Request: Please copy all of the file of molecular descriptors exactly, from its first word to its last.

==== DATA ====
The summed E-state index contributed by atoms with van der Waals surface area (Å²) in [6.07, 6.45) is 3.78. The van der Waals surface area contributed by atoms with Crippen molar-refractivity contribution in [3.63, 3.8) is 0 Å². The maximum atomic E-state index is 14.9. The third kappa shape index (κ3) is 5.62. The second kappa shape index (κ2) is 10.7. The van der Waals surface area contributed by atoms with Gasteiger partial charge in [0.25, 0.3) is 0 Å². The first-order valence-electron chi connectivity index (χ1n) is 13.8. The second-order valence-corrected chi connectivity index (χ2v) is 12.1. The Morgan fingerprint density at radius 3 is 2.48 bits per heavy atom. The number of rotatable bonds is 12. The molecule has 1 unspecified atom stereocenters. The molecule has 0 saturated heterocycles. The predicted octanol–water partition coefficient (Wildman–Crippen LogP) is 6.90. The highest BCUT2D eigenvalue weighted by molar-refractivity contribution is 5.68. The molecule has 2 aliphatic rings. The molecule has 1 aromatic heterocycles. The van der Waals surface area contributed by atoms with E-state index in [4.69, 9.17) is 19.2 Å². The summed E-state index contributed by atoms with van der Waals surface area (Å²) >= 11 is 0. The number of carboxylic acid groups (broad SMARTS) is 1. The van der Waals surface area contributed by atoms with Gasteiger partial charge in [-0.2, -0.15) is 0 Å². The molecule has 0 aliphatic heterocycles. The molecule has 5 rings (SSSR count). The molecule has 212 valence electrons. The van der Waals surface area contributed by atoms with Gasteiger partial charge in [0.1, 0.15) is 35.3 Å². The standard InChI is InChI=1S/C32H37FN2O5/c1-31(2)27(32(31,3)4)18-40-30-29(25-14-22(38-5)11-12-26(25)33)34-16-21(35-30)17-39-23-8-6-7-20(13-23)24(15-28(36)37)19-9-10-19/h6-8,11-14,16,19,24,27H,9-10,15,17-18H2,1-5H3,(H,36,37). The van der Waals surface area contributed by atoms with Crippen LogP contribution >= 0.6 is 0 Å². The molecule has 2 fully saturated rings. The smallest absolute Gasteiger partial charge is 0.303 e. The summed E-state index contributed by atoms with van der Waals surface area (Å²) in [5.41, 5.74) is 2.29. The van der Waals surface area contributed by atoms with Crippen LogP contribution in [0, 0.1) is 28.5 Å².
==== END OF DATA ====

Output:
The summed E-state index contributed by atoms with van der Waals surface area (Å²) in [6.07, 6.45) is 3.78. The van der Waals surface area contributed by atoms with Crippen molar-refractivity contribution in [3.63, 3.8) is 0 Å². The maximum atomic E-state index is 14.9. The third kappa shape index (κ3) is 5.62. The second kappa shape index (κ2) is 10.7. The van der Waals surface area contributed by atoms with Gasteiger partial charge in [0.25, 0.3) is 0 Å². The first-order valence-electron chi connectivity index (χ1n) is 13.8. The second-order valence-corrected chi connectivity index (χ2v) is 12.1. The Morgan fingerprint density at radius 3 is 2.48 bits per heavy atom. The number of rotatable bonds is 12. The molecule has 1 unspecified atom stereocenters. The molecule has 0 saturated heterocycles. The predicted octanol–water partition coefficient (Wildman–Crippen LogP) is 6.90. The highest BCUT2D eigenvalue weighted by molar-refractivity contribution is 5.68. The molecule has 2 aliphatic rings. The molecule has 1 aromatic heterocycles. The van der Waals surface area contributed by atoms with E-state index in [4.69, 9.17) is 19.2 Å². The summed E-state index contributed by atoms with van der Waals surface area (Å²) >= 11 is 0. The number of carboxylic acid groups (broad SMARTS) is 1. The van der Waals surface area contributed by atoms with Gasteiger partial charge in [-0.2, -0.15) is 0 Å². The molecule has 0 aliphatic heterocycles. The molecule has 5 rings (SSSR count). The molecule has 212 valence electrons. The van der Waals surface area contributed by atoms with Gasteiger partial charge in [0.1, 0.15) is 35.3 Å². The standard InChI is InChI=1S/C32H37FN2O5/c1-31(2)27(32(31,3)4)18-40-30-29(25-14-22(38-5)11-12-26(25)33)34-16-21(35-30)17-39-23-8-6-7-20(13-23)24(15-28(36)37)19-9-10-19/h6-8,11-14,16,19,24,27H,9-10,15,17-18H2,1-5H3,(H,36,37). The van der Waals surface area contributed by atoms with Crippen LogP contribution >= 0.6 is 0 Å². The molecule has 2 fully saturated rings. The smallest absolute Gasteiger partial charge is 0.303 e. The summed E-state index contributed by atoms with van der Waals surface area (Å²) in [5.41, 5.74) is 2.29. The van der Waals surface area contributed by atoms with Crippen LogP contribution in [0, 0.1) is 28.5 Å².